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'Nicaraguan Obsession'

November 09, 1986

An otherwise thoughtfully crafted editorial (Oct. 30), "Nicaraguan Obsession," condemning the Reagan Administration's mindless aggression against Nicaragua, was marred by the inclusion of terminology similar to that issued by the State Department.

The use of the term "cynical show trial" to describe the relatively calm, orderly process by which Eugene Hasenfus is being judged misleads the reader--it contradicts the newspaper and television coverage of this historic event.

This is the first time in the seven-year struggle that the Nicaraguan government has been able to set the agenda for worldwide discussion of the U.S. role in the contra war. The United States has been able to sweep side its defeat in the World Court and numerous attempts by the Nicaraguans to get attention.

Your editorial lamented this nation's "isolated position" on Nicaragua, illustrated by its recent veto of a U.N. Security Council resolution urging compliance with the World Court decision that found the United States guilty of breaking international law in attacking Nicaragua. That veto got little attention in the news media.

Unfortunately, your cutting remark--"If the Sandinistas let down their guard and agree to stop threatening their neighbors . . . "--is straight out of the mouth of Ronald Reagan. That undercuts your entire argument, and in fact was part of the U.S. position rejected by the World Court! It's also the line that confuses people about the necessity for contra aid.

Actually, the Reagan Administration long ago dropped its line that Nicaragua operates a supply line to guerrillas in El Salvador. U.S. officials have admitted there is no evidence. In fact, the military attache to the U.S. Embassy in Managua told me in July, 1985, that the Sandinistas hadn't sent "more than a trickle" of small arms to El Salvador since 1981.

What the Hasenfus trial shows us is that it has been Salvadoran officials who have been plotting against Nicaragua, allowing contra aid to pass through their airport, and allowing these supplies of weapons to be guarded by some of the late dictator Anastasio Somoza's former National Guardsmen. Perhaps the word "cynical" could be applied here because all of this was done with Washington's knowledge.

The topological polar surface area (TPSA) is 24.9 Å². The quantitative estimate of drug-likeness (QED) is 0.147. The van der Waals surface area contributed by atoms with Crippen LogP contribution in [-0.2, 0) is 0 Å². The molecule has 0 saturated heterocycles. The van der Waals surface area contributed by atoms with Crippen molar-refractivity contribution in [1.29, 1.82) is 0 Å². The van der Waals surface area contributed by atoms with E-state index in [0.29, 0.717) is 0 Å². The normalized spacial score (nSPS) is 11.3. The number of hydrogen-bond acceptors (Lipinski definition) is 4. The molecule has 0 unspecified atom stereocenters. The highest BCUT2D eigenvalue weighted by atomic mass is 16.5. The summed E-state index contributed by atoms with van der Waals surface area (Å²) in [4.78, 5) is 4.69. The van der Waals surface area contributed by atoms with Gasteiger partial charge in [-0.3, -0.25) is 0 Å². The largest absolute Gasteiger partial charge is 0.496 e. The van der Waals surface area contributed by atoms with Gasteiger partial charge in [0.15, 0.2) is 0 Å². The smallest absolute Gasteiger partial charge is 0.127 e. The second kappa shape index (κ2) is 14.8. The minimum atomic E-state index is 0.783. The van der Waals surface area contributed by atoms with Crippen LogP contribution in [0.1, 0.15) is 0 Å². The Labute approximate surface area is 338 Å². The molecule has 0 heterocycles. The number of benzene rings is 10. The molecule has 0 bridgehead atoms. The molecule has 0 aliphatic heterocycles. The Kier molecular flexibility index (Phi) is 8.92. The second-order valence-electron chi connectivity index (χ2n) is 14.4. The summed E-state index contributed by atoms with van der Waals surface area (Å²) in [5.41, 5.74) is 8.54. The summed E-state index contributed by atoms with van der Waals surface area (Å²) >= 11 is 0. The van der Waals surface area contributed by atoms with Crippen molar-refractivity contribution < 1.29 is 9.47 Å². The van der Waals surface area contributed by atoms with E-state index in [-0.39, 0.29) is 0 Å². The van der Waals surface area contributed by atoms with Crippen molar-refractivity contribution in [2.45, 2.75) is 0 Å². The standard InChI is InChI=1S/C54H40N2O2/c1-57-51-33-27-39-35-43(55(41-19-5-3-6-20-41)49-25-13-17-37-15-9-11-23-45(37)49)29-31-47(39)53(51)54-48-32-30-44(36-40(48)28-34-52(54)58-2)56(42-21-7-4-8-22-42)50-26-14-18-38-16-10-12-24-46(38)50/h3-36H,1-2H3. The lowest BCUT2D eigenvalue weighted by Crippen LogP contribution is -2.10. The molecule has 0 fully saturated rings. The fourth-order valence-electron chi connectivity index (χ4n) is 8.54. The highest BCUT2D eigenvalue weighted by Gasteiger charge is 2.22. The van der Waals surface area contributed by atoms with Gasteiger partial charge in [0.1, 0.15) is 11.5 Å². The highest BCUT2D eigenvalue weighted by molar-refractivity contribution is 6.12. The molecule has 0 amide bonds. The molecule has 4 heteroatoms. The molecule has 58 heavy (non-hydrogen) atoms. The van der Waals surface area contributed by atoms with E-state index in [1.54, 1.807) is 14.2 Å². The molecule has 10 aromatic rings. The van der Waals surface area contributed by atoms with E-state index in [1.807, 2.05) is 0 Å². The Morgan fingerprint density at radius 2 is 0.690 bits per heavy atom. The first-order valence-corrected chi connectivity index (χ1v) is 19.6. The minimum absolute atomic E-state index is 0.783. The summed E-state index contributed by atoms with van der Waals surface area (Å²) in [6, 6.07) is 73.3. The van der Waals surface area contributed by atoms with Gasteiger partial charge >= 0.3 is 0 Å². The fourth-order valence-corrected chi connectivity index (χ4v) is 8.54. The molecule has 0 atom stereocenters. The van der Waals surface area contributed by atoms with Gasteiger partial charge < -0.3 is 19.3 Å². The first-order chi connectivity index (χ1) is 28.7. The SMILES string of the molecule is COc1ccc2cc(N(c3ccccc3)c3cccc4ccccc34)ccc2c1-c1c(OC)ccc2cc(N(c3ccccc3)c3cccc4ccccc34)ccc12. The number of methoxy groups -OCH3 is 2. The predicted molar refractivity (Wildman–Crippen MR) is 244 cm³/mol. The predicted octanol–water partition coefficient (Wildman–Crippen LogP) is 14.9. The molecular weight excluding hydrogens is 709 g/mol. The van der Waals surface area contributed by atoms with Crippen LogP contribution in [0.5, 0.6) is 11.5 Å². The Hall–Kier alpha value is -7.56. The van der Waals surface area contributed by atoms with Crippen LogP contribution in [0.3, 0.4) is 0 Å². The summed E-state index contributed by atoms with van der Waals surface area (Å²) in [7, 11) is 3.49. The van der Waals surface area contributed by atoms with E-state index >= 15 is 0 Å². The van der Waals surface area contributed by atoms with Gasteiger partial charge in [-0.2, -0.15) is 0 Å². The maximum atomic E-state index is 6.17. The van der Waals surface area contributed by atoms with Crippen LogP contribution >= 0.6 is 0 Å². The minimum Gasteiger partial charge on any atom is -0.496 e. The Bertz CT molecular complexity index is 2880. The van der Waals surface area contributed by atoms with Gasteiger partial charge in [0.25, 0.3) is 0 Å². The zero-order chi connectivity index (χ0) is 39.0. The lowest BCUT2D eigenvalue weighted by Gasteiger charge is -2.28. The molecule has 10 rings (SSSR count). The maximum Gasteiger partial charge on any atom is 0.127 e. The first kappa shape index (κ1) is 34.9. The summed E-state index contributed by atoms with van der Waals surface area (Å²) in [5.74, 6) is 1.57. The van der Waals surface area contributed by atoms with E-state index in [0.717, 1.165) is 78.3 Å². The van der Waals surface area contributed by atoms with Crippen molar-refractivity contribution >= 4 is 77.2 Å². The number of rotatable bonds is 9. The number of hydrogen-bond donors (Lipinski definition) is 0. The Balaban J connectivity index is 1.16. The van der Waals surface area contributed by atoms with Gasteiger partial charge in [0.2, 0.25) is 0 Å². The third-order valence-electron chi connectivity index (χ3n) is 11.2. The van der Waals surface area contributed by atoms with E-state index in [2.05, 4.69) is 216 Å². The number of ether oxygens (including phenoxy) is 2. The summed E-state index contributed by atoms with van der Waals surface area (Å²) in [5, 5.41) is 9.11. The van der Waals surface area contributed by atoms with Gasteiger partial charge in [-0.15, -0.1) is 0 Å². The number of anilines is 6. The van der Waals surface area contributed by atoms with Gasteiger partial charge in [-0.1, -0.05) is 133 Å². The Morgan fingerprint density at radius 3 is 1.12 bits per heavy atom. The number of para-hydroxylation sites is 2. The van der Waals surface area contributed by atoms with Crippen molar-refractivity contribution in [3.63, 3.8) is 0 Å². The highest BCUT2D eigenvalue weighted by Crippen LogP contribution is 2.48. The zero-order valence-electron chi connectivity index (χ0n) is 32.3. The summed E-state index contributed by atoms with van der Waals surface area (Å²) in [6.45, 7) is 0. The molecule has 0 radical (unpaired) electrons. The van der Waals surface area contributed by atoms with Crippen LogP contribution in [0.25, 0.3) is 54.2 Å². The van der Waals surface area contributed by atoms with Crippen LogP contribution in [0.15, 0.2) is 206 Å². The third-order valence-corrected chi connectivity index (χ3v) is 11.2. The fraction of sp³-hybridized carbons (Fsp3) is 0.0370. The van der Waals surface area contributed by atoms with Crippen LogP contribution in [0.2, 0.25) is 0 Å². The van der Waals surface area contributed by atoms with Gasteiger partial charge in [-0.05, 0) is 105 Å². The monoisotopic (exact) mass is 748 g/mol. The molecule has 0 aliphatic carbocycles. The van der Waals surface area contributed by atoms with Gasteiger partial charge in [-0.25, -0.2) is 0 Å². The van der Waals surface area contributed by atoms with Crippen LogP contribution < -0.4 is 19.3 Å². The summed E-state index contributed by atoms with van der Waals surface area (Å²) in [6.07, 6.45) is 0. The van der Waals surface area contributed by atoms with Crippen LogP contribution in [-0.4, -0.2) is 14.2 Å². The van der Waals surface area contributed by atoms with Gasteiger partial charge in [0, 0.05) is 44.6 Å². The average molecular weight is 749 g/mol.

As for other threatened neighbors, there is Costa Rica, which for years has allowed contra camps and secret airports--some of this revealed in a recent trial of mercenaries in San Jose. Costa Rican President Oscar Arias told me in July, 1986, that he does not believe Nicaragua poses any sort of a physical threat to his nation--the Sandinistas are a political and economic adversary and he opposes contra aid.

And finally, there is Honduras, a nation willing to turn over a large section of its territory to the contras and their U.S. advisers, and to thousands of U.S. National Guard troops, in return for hundreds of millions in U.S. aid dollars. Cynicism runs deep in Honduras.

It is time to end the "a pox on both houses" approach and more accurately describe the government distortions that have dominated U.S. thinking. This has been going on since the 1920s when the United States used planes to attack Nicaraguan villagers--in fact, Nicaraguan coverage of the Hasenfus trial included a 1927 photo of guerrillas led by Augusto Cesar Sandino standing near the wreckage of a U.S. plane that had been downed while making one of those attacks.

Eugene Hasenfus has been called a "hero" by U.S. officials. In 1927 President Calvin Coolidge praised the "heroic military action" of the U.S. pilots who used machine guns to kill Nicaraguans. And the editorial writers of those days probably called Sandino a "cynical" troublemaker who was a "threat" to democracy.


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